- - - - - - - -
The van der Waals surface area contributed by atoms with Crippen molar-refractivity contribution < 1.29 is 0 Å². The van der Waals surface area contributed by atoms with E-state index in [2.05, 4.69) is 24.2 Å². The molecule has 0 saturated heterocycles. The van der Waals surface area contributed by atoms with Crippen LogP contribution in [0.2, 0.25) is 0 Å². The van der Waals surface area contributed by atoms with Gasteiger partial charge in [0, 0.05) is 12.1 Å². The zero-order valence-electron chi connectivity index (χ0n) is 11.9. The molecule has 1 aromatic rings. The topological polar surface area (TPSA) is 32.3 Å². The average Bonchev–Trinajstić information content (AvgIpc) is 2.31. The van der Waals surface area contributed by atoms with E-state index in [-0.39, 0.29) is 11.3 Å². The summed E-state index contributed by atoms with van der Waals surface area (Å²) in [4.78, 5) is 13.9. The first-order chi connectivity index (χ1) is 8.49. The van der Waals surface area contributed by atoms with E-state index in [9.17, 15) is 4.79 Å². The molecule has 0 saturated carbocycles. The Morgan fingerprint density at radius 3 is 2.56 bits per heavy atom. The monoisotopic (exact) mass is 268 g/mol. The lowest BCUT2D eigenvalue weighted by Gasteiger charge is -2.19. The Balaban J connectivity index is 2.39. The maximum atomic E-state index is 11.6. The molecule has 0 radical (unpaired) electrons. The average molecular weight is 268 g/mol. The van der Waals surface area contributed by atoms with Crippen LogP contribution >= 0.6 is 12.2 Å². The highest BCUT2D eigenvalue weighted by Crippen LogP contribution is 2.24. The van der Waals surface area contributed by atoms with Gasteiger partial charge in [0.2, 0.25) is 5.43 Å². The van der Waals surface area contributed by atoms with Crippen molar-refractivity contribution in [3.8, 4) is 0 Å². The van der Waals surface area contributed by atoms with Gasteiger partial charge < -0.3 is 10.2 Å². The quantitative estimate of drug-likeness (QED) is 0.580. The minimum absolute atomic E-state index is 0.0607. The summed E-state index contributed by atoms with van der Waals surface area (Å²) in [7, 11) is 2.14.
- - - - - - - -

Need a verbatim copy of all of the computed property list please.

The van der Waals surface area contributed by atoms with Crippen molar-refractivity contribution < 1.29 is 0 Å². The van der Waals surface area contributed by atoms with E-state index in [2.05, 4.69) is 24.2 Å². The molecule has 0 saturated heterocycles. The van der Waals surface area contributed by atoms with Crippen LogP contribution in [0.2, 0.25) is 0 Å². The van der Waals surface area contributed by atoms with Gasteiger partial charge in [0, 0.05) is 12.1 Å². The zero-order valence-electron chi connectivity index (χ0n) is 11.9. The molecule has 1 aromatic rings. The topological polar surface area (TPSA) is 32.3 Å². The average Bonchev–Trinajstić information content (AvgIpc) is 2.31. The van der Waals surface area contributed by atoms with E-state index in [-0.39, 0.29) is 11.3 Å². The summed E-state index contributed by atoms with van der Waals surface area (Å²) in [4.78, 5) is 13.9. The first-order chi connectivity index (χ1) is 8.49. The van der Waals surface area contributed by atoms with E-state index in [9.17, 15) is 4.79 Å². The molecule has 0 saturated carbocycles. The Morgan fingerprint density at radius 3 is 2.56 bits per heavy atom. The monoisotopic (exact) mass is 268 g/mol. The lowest BCUT2D eigenvalue weighted by Gasteiger charge is -2.19. The Balaban J connectivity index is 2.39. The maximum atomic E-state index is 11.6. The molecule has 0 radical (unpaired) electrons. The average molecular weight is 268 g/mol. The van der Waals surface area contributed by atoms with Crippen LogP contribution >= 0.6 is 12.2 Å². The highest BCUT2D eigenvalue weighted by Crippen LogP contribution is 2.24. The van der Waals surface area contributed by atoms with Gasteiger partial charge in [0.2, 0.25) is 5.43 Å². The van der Waals surface area contributed by atoms with Crippen molar-refractivity contribution in [3.8, 4) is 0 Å². The van der Waals surface area contributed by atoms with Gasteiger partial charge < -0.3 is 10.2 Å². The quantitative estimate of drug-likeness (QED) is 0.580. The minimum absolute atomic E-state index is 0.0607. The summed E-state index contributed by atoms with van der Waals surface area (Å²) in [7, 11) is 2.14.